This was one of the most difficult postwar problems which Le Corbusier has had to solve. The rulings concerning the ground were contradictory, the programme was complicated, and the budget was unavoidably limited by the outrageous cost of private building. Le Corbusier decided to use the commonest and crudest materials-bricks, tiles, and vaults formed with tiles as permanent shuttering (Catalan vaults), the roofs covered with grass. The Modulor was used to determine the principal dimensions, spans of 7 ft 6 in. and 12 ft and a height to the soffit of the vault carrying lintels of 7 ft 6 in. The floors and the Catalan vaults have an ordinary tile finish, the interior spine wall of unplastered brick runs right through the house.
The exterior walls are unplastered on the outside, and on the inside plastered to avoid condensation. The glass wall has been much improved due to earlier research. The drainage is concentrated in two channels at the foot of the walls and in the groins of the vaults. These channels contain the hot and cold water, drainage, the telephone and the electricity. The electrical appliances are fed from contact points distributed above the skirting-boards (there are no electrical services in the ceilings).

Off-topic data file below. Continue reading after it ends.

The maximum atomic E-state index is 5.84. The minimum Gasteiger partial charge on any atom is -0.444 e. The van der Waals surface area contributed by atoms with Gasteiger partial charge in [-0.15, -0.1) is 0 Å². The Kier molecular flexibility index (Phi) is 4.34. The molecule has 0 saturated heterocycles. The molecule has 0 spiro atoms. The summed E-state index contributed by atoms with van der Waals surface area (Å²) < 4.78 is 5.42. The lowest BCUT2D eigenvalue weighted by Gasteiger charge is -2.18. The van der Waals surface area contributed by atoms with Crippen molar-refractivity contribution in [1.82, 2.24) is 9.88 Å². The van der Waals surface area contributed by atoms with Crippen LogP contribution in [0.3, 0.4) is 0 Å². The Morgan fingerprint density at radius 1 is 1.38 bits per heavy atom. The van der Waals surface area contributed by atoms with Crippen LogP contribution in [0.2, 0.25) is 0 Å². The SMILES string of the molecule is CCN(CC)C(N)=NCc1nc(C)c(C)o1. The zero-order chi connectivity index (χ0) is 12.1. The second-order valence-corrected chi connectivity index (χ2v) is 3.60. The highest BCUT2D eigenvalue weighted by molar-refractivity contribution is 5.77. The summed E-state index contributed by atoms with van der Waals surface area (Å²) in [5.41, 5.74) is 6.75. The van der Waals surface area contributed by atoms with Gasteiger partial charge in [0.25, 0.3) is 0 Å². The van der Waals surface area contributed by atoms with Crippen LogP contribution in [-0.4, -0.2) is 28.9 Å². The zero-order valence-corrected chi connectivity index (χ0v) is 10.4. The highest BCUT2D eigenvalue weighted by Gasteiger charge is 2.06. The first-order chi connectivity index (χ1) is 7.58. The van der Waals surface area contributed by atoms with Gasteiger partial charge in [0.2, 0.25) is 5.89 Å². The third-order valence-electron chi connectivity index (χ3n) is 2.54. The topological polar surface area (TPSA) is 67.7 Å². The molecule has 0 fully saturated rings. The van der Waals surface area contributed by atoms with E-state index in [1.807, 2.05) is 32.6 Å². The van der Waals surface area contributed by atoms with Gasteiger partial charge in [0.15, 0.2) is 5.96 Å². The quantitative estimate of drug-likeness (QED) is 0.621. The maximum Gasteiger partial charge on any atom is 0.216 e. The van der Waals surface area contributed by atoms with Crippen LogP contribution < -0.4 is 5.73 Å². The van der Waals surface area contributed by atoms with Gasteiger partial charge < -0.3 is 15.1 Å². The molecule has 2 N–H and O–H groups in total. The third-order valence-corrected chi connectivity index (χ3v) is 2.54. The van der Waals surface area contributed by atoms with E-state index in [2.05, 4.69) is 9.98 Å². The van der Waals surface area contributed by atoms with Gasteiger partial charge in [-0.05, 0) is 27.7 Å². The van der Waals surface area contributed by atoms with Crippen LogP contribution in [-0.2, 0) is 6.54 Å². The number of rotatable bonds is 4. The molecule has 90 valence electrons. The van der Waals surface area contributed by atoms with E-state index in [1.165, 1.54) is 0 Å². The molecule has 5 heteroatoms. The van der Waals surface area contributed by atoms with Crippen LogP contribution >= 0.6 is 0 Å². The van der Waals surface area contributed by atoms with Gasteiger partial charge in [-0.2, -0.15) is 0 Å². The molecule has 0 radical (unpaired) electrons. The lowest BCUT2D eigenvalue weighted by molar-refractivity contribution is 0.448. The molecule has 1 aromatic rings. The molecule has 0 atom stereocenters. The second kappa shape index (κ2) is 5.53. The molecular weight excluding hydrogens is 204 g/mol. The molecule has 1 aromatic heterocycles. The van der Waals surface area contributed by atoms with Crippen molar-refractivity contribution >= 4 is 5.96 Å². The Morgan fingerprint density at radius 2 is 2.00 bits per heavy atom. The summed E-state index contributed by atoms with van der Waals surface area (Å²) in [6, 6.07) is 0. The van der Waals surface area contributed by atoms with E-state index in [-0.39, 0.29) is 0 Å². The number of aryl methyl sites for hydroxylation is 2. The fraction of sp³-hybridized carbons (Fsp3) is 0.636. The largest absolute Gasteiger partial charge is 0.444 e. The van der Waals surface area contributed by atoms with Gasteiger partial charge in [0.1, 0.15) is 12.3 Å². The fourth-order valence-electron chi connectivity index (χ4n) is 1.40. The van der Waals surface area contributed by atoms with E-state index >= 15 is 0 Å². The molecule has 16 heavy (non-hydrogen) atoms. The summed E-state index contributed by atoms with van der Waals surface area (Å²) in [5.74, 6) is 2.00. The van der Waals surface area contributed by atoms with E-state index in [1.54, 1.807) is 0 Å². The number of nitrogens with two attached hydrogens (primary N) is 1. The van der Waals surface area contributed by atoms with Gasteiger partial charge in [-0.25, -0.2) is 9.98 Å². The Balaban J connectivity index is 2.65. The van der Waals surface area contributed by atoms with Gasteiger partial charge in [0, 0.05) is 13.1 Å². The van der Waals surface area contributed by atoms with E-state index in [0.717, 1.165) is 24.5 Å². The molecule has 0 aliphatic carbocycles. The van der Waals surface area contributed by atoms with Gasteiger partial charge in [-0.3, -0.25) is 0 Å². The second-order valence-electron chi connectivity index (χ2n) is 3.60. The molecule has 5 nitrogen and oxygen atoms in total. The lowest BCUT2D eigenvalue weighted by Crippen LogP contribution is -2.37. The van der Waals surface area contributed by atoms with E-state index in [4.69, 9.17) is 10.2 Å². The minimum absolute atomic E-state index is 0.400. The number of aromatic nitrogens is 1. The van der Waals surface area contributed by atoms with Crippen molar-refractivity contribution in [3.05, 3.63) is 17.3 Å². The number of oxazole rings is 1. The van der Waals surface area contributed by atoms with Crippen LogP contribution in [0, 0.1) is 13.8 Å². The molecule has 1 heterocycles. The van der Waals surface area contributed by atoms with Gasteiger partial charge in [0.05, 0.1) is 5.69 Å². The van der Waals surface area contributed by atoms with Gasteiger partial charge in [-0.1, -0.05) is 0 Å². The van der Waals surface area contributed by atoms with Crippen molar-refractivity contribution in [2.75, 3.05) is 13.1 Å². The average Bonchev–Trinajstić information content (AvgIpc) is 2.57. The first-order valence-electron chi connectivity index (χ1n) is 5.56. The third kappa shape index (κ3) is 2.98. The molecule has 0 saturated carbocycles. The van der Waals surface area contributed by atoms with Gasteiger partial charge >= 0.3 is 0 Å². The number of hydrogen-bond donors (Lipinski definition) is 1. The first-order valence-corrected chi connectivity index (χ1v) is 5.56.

The kitchen is incorporated in the living area and not completely separate as formerly.
The unavoidably small portion of land has been treated as a walled-garden.
The aspect of the sun dominated the lay-out of the plans and sections.
The horizontal bearers are great lintels of rough concrete, distributing the weight of the vault over the irregular openings.
Extract from Le Corbusier, Oeuvre complète, volume 5, 1946-1952